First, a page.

When Elon Musk published his plans for the ultra-high speed Hyperloop transit system almost exactly two years ago, he said he had no intention of building it. Earlier this year, he changed his mind.
Now, at least two independent groups are planning to have Hyperloop tracks underway next year. It's not exactly a competition yet, but it definitely makes things interesting. You may recall that back in June, Musk announced he would build a test track himself and host his own SpaceX-sponsored competition to design pods for his nascent transit system. The move represented a shift from his original statement that he was too busy to build the Hyperloop, and seemed to indicate that Musk wanted to get this show on the road — er, magnetic track.
Today, we got an update from another group pursuing the idea: Hyperloop Transportation Technologies — a crowd-funded contingent being engineered by more than 400 engineers who are working in exchange for stock. In a press release and a Wired story, HTT announced that it had added two new corporate partners to its group in an effort to break ground by 2016 on its own test track, this one between San Francisco and LA in a planned city called Quay Valley. The partners include AECOM, an engineering and construction firm with global reach, and Oerlikon Leybold Vacuum, a Pittsburgh-based vacuum technology. Meanwhile, HTT has its own design competition, run in conjunction with UCLA. The CEO of HTT described the news as "key to our success in breaking ground in 2016."
HTT's concept rendering.
If all goes as planned, both HTT and SpaceX will have test tracks underway next year, setting up interesting parallel construction projects between the two groups — which may even be joined by a third, seed-funded group led by a former SpaceX engineer called (confusingly) Hyperloop Technologies.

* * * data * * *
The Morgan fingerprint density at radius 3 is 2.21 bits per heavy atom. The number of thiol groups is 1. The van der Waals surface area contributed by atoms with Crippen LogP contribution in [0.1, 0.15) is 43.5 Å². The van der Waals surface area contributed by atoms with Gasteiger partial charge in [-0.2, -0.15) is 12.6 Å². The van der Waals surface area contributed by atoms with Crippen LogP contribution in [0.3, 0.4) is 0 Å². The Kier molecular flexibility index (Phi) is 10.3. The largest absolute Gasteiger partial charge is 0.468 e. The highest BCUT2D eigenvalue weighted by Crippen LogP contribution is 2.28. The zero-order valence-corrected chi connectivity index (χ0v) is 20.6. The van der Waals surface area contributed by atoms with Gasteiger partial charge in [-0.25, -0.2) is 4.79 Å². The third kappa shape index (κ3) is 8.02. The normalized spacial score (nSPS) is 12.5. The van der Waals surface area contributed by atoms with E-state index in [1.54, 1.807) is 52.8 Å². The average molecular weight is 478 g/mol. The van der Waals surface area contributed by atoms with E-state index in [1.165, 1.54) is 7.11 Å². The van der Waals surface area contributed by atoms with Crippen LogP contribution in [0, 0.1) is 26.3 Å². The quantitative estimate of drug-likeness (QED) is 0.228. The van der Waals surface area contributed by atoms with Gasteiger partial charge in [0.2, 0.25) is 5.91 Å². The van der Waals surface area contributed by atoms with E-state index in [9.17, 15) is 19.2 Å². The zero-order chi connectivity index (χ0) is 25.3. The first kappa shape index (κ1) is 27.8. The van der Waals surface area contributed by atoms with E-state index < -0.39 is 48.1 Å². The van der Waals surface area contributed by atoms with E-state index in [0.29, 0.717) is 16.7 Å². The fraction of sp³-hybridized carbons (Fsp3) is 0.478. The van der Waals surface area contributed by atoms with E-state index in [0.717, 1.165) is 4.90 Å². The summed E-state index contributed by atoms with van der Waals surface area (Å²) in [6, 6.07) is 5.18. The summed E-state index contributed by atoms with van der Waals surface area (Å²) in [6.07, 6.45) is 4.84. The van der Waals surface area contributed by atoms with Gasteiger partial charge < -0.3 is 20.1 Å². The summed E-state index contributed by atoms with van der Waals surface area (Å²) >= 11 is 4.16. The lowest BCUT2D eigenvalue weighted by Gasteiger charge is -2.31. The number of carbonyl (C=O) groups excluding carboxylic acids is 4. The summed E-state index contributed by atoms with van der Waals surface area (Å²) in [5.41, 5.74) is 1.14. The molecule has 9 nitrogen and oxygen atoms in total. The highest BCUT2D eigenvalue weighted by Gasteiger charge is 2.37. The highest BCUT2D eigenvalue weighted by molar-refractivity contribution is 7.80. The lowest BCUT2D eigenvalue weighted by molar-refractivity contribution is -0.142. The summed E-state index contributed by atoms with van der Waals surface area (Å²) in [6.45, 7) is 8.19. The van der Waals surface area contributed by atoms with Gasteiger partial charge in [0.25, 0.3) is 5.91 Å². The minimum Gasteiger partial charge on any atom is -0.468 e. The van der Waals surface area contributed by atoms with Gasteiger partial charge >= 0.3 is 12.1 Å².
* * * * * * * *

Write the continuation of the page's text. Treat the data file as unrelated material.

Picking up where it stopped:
It's tempting to view every press release and new development in the Hyperloop arena as evidence of imminent and total transit disruption. But it's also important to note just how far off this technology is from viable use. After all, each of these companies is simply trying to build a test track — and their technology is nowhere near fully developed. In an in-depth cover story in July, Popular Science noted how many mathematical and engineering kinks need to be ironed out of the practical design for the technology — not to mention its funding. "The hyperloop's bearings, like its motors, will need to be invented almost from scratch," wrote James Vlahos in the sobering piece.
To give some added perspective to today's news, keep in mind that HTT is saying that it will break ground next year in a development that doesn't really exist yet. This planned city, called Quay Valley, is being re-zoned for residential development after being tied up in contentious water rights litigation for years. Quay Valley's test track will theoretically be used for transit within the town, and will only go 200mph — rather than the 750mph spec'd by Musk.
A bit more perspective: Musk described his own plan to build a test track not as an effort to build a full Hyperloop, but to "help accelerate development" within other companies. The design competition he is hosting deals only with the human-scale pods. In fact, SpaceX will make the 1.6km-long track available to any private company that wants to use it.
So while we've now got two groups planning to build Hyperloop test tracks at the same time, probably in the same state, it won't exactly be a 21st century space race just yet. Still, it will be exciting to watch the two test tracks take shape over the next few years — and if a third or fourth enter into the picture, all the better.